What happens during consultation hours?

During the initial consultation we will try to make a diagnosis. Here the conversation regarding the complaints and the examination is decisive. Imaging is used for special questions. Usually by ultrasound or MRI. The treatment plan is worked out together and any operations are discussed in advance.

What's the surgery like?

Depending on the diagnosis, the surgical intervention is planned. Release of the anular ligaments and extension plasty surgery are performed on an outpatient basis in our certified operating theatre. If complex tendon interventions such as tendon transplants are indicated, an inpatient stay may be necessary under certain circumstances. Regional anaesthetic procedures are possible for short interventions limited to the hand.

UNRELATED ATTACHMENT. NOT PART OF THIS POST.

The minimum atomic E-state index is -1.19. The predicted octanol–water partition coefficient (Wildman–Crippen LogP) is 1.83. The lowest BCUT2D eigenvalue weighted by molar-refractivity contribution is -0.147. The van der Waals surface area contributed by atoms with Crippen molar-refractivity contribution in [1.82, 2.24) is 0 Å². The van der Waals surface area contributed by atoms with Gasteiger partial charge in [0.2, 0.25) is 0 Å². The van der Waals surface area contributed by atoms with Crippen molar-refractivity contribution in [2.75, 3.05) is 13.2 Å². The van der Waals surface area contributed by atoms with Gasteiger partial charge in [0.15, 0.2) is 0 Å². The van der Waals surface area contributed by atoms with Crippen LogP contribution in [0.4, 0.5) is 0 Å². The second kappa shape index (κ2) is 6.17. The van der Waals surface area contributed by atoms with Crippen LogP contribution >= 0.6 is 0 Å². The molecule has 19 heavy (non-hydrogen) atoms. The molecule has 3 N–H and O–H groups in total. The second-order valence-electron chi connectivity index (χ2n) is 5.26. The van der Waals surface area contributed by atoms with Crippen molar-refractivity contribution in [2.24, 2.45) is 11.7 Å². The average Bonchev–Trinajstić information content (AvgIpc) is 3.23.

How does the post-treatment look like?

Since every intervention, no matter how small, involves a certain risk of complications, certain measures should be observed. The first few days you will feel normal, timely pain, which can be relieved with painkillers. For larger operations, in-patient stays are possible. Regular wound checks are carried out to ensure safe wound healing. Depending on the anatomical region affected, immobilization may also be necessary. A hand-therapeutic accompaniment to mobilisation may also be indicated. All follow-up treatments have in common the goal of early movements with great safety and freedom from pain. The follow-up treatment is already discussed in the initial consultation so that you can plan the postoperative phase already and any help for everyday life and inability to work can be organized.

What are the risks?